Child Health

World Bank
Fonte: Washington, DC Publicador: Washington, DC
Tipo: Publications & Research :: Brief; Publications & Research
ENGLISH
Relevância na Pesquisa
66.26%
The largest global equity gap in health, is among children, and concentrated in communicable diseases. This note examines the work of the Integrated Management of Childhood Illness (IMCI) - a strategy to improve child health outcomes, developed by the World Health Organization, and the United Nations Children's Fund - whose aim is to reduce childhood deaths, illnesses, and disabilities, while improving children's growth, and development. IMCI's three main components are to: improve family, and community practices related to child health, and nutrition; improve the health system for effective management of childhood illnesses; and, improve health workers' skills. Finally, the note highlights further needs, e.g., creating working groups to develop national plans in accordance with the three IMCI components, adapting national guidelines, with the IMCI training material, and include the major causes of child deaths, and conditions; targeting poor communities, and disadvantaged children; and, linking health facilities with communities...

Tajik Child Health : All Hands on Deck

Bakilana, Anne; Msisha, Wezi
Fonte: World Bank, Washington, DC Publicador: World Bank, Washington, DC
Tipo: Publications & Research :: Brief; Publications & Research
ENGLISH
Relevância na Pesquisa
66.24%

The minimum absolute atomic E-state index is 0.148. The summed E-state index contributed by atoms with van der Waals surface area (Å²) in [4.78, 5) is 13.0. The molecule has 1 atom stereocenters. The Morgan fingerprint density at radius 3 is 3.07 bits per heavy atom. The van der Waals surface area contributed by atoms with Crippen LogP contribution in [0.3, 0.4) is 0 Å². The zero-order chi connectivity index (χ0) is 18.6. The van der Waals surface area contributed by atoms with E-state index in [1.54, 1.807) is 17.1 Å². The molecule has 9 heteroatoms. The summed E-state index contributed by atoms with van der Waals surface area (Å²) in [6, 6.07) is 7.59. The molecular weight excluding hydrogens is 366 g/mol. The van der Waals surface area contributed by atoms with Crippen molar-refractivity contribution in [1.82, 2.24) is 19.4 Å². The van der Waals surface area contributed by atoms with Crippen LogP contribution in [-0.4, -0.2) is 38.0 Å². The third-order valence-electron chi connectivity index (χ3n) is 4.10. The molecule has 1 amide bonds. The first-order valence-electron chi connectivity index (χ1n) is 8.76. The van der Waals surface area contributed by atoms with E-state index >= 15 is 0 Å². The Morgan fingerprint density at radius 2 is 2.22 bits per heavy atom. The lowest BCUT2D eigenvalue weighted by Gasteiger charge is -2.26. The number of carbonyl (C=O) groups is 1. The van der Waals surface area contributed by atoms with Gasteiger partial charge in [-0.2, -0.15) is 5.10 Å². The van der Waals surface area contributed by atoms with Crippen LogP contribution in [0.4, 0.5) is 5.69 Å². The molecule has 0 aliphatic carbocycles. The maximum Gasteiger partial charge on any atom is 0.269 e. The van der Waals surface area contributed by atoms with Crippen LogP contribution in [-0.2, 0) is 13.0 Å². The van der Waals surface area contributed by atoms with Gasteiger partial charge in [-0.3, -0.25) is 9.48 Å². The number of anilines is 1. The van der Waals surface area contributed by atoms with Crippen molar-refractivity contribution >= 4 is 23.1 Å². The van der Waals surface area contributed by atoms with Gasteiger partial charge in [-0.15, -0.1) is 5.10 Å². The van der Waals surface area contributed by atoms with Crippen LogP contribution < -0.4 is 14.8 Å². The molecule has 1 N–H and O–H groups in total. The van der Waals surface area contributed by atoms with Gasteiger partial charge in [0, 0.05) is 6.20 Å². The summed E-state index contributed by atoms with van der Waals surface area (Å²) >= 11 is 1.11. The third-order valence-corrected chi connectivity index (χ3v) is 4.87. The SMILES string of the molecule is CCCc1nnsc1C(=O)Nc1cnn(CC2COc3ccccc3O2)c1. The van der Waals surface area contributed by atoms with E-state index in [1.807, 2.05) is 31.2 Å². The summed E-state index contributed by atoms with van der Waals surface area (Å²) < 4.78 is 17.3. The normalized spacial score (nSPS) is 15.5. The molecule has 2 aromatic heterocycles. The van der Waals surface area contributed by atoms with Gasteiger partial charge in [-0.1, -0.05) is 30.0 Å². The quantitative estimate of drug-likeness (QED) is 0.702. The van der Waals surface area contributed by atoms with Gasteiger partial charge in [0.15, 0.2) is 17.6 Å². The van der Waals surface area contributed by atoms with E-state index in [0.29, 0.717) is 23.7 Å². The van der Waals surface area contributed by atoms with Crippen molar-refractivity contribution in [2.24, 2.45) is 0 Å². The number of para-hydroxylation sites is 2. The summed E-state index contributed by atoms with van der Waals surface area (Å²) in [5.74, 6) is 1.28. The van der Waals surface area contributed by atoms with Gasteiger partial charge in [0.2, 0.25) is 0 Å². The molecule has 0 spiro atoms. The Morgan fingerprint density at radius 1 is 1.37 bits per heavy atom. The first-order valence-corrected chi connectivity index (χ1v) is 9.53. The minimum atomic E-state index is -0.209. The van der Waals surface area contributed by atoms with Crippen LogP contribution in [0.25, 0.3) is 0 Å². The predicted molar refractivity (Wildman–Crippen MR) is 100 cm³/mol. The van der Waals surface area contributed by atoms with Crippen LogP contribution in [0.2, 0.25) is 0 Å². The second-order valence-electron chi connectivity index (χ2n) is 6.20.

Promoting and protecting the health of their families is a high priority of households in Tajikistan-half of all households identify health as the aspect of life that is of greatest concern to them. Thirty five percent, or 2.5 million of the total estimated population of 7.2 million people in the country, are under 15 years of age. The median age of the population is just 21.6 years (UN, 2008). Although fertility has fallen in recent years, the total fertility rate remains above three. Thus, policies to improve maternal and child health (MCH) outcomes are central to improving the health of the nation. Tajikistan faces considerable challenges in its quest to achieving the Millennium Development Goals (MDGs) for MCH over the next six years. The fourth MDG target of a two-thirds reduction in child mortality calls for Tajikistan to decrease its current under-five mortality rate (U5MR) of 79 deaths per 1000 live births to less than 30 per 1000, and the current Infant Mortality Rate (IMR) of 65 deaths per 1000 to under 25 per 1000. Countries with GDP levels similar to Tajikistan have made significantly better progress towards reaching their MDG targets. For instance...